Riggleman happy to manage near home
New Nationals skipper will work to improve team's defense
WASHINGTON -- Jim Riggleman loves to manage. In fact, he went so far as to say that managing the Nationals would be an ideal situation for him because he grew up in Rockville, Md.
As a kid growing up in the 1950 and 60s, Riggleman grew up a Senators fan and often went to Griffith Stadium to watch them play.
On Monday, Riggleman, 56, received his wish to manage close to his hometown, when the Nationals named him their interim manager, replacing Manny Acta. Riggleman, who was the bench coach during the first half of the season, received the word of his promotion early Monday morning.
"Jim Riggleman is a terrific baseball person," acting general manager Mike Rizzo said. "He's a baseball guy from the old school. He's a guy with nine seasons of experience as a Major League manager, and he's a guy that we -- I -- respect greatly. ... He certainly will be a candidate to be the long-term answer as the manager."
It's the second straight year Riggleman will become an interim skipper. He had the same role with the Mariners in 2008. His task now is to improve a Nationals team that had a 26-61 record during the first half of the season, the worst in baseball.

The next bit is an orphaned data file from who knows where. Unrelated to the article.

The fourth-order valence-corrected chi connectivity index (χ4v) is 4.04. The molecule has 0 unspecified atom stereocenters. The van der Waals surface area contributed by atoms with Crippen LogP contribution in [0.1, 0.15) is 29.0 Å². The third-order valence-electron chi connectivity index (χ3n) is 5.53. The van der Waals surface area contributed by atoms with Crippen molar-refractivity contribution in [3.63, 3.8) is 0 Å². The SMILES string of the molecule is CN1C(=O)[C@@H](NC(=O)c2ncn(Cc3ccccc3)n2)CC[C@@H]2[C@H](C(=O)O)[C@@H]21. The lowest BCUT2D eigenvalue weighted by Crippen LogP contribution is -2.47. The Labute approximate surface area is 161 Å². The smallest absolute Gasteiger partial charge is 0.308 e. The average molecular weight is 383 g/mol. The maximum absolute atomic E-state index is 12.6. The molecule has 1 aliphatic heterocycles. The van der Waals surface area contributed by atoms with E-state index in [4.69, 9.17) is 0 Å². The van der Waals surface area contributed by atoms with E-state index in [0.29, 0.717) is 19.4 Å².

"I think myself, the other coaches and the players -- I think we all let Manny down. Nobody wanted to see this happen," Riggleman said via phone. "Once it happens, somebody has to be a manager of the club, and they asked me to do it on an interim basis. I like to manage. If I could name a place to manage, No. 1, it would be right here at home, where I grew up.
"It's an interim position. That makes it a little tenuous. I know Mike Rizzo isn't locked in as a general manager. Both of us are going to be fighting for our jobs and try to push the players and help get something out of them that we weren't able to get out of them before."
This will be Riggleman's fourth managerial job, after leading the Padres, Cubs and Mariners. He has a 522-652 career record. His best season as a skipper was in 1998, when he guided the Cubs to the playoffs after they won a Wild Card tiebreaker over the Giants. The team lost to the Braves in the National League Division Series, 3-0.
Riggleman is scheduled to have a workout at Nationals Park on Wednesday evening. He has announced that Alberto Gonzalez will see more playing time at second base. The organization wants to find out if Gonzalez is an everyday player.
Riggleman's biggest goal is to improve the team's defense, which ranks 30th in the Major Leagues and has already made 82 errors this season. Riggleman said he plans to have infield and outfield drills before games.
"The pregame work that Manny instituted some time ago, we are going to continue more of that -- just more basic ground-ball [and] fundamental work [and] more throwing to the bases type of stuff when you are not taking batting practice," Riggleman said.
"We have to do something to improve it. We just can't sit on our hands and say we are not very good defensively. We have to try to address it. Manny did it, and we are going to try to do that."
Bill Ladson is a reporter for MLB.com. This story was not subject to the approval of Major League Baseball or its clubs.